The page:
One of the daughters of Mstislav Vladimirovich and his first wife, the Swedish princess Christina, is not mentioned by name in Russian sources. It is also not completely clear who her husband was. The researchers do not doubt only one fact: a certain daughter of Mstislav and Christina was married in Byzantium to a relative of the emperor John Komnenos. Russian sources almost unanimously report this fact under the same date - 6630 (1122) [I, c. 286; II, p. 25; III, p. 28; IV, p. 76; V, p. 36, 66, 92]. The only later dating belongs to Theodosius Sofonovich [VI, p. 85], a Ukrainian writer of the 17th century, who probably got the date from the South Russian chronicle [4, p. 135]. But one dating is not enough to call into question the reports of earlier sources. However, the exact information that has come down to us about Mstislav's daughter ends there. The question of the name, as well as the filiation of Mstislavna's husband causes numerous controversies among researchers. V.N. Tatishchev believed that the name of Mstislav's daughter was Dobrodeya. The historian suggested that this name is a Russified version of the Greek name Eupraxia [15, p. 182-183]. Despite the fact that the name of Dobrodeya was assigned to Mstislavna in the historiographic tradition [1, p. 482, 569, 610; 6, p. 477; 10, p. 419, annex. 3 p. 425, 445; 12, p. 73-74, 82; 13, p. 187; 14, c. 33; 16, Tabl. V, 26; 11, p. 83; 17, p. 274; 18, p. 249; 19, s. 132, etc.], modern researchers tend to reject the assumption of V.N. Tatishchev [4, p. 138; 8, p. 253-254]. It is also noteworthy that the other information given by V. N. Tatishchev is erroneous. So, for example, the historian believed that the husband of Mstislavna was the emperor John II Komnenos himself, which was refuted as well as the fact that the marriage of Mstislavna was allegedly postponed for two years due to the bride's minority [4, p. 137]. Interestingly that the Byzantine sources also report very little about her. It is known that according to the tradition in Byzantium Mstislavna received a new name Irina, under which she is mentioned in the Typicon of the Church of Pantokrator in Constantinople and in the Sinai manuscripts [23, s. 344, note 28, 30–31].
To date, researchers admit that Mstilavna's husband was one of the sons of John Komnenus: either the eldest son Alexios [4, 140-142; 10, p. 419; 12, p. 73-74, 97-98; 17, p. 274, note 72; 22, p. 179; 23, s. 343–344, etc.], or the youngest son Andronikos [5, p. 52; 13, p. 187, p. 337, annex. 9-10; 16, Tabl. V, Nr. 26; 19, c. 132, etc.]. The latest version is based on the fact that Andronikos wife's name was Irina. However, the work of modern researchers showed that she was not a Rus princess, moreover, in the year Mstislavna was married, Andronikos was too young to be a groom [4, p. 139; 20, p. 40-68; 23, s. 357]. A.P. Kazhdan expressed doubts about the possibility to reliably establish the identity of Mstislavna's husband [21, p. 422-423].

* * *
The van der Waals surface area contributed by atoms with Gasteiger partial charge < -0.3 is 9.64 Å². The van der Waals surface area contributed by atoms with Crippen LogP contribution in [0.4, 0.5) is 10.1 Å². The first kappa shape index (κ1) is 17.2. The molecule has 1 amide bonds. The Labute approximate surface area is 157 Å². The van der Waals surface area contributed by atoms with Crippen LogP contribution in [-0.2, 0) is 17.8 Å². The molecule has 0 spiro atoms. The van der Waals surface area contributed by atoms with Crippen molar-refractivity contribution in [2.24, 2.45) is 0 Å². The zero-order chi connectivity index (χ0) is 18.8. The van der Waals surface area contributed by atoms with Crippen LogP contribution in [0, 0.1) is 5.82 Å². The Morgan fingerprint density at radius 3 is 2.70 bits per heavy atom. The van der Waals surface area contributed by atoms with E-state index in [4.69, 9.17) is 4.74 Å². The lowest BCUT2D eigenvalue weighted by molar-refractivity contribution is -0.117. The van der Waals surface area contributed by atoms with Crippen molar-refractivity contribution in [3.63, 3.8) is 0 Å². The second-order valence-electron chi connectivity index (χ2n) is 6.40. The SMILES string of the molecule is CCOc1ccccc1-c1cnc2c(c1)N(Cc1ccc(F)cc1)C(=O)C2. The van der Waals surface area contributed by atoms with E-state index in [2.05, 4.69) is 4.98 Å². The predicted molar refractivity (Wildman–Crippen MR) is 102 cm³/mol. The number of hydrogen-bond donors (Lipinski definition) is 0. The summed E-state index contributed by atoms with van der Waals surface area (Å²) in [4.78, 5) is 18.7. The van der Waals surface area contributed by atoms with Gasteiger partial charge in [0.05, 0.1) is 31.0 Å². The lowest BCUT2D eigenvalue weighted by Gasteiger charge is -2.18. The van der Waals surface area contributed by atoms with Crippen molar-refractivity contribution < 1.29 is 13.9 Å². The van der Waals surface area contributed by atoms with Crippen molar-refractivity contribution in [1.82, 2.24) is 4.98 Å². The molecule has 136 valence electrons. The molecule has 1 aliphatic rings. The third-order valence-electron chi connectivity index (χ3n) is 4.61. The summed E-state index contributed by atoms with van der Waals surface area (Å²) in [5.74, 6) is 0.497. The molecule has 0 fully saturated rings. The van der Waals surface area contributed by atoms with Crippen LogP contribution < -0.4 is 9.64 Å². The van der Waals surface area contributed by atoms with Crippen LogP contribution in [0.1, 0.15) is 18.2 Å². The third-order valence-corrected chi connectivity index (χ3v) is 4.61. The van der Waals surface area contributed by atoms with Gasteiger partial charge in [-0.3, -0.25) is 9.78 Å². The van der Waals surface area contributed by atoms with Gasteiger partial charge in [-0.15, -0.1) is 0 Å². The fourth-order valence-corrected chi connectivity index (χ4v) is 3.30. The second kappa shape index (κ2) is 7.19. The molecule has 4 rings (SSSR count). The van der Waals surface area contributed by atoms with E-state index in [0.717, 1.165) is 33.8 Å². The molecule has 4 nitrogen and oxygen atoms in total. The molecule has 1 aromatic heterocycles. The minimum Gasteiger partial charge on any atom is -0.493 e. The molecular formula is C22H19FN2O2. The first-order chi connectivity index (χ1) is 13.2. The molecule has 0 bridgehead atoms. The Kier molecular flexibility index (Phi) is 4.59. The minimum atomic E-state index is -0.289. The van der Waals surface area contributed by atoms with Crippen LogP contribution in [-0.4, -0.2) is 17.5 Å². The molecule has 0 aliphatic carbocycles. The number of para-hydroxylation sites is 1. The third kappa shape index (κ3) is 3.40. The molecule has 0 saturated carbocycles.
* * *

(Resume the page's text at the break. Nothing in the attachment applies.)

The estimated dates of birth and death of Mstistlavna can be determined from indirect data. The date of birth calculations is based on the information about the wedding and the birth of Mstislavna's first child (no later than 1127 [4, p. 139] or 1129 [14, p. 33]. At the time of the wedding, the bride should have been about 13-14 years old, respectively, the year of birth would be about 1108/9 - 1110/1. D. Dombrovsky made this suggestion based on the supposed place of Mstislavna among the other children of Mstislav and Christina according to their date of birth [4, p.141].
Regarding the time of Irina's death, there is an indirect evidence in the Typicon, compiled by order of John II Komnenos, which contains instructions on the need to pray for the deceased wife of vasilevs Alexeios [VII, p. 725, 742, 774]. Since the Typicon was drawn up in 1136, the death of Mstislavna occurred no later than that year. Considering that her only child, daughter Maria, was born no later than 1127/29, it can be assumed that Irina died between the second half of the 1120s and 1136 [4, p. 141].
Anna Komnenos [14, c. 33], Irina [там же]; bishop Nikita [15, c.182–183].
Treatise on herbal medicine "Alimma" (kept in Italy in the Medici library), the authorship of the treatise is attributed to Irina herself [2, p. 26; 3, p. 36-38]
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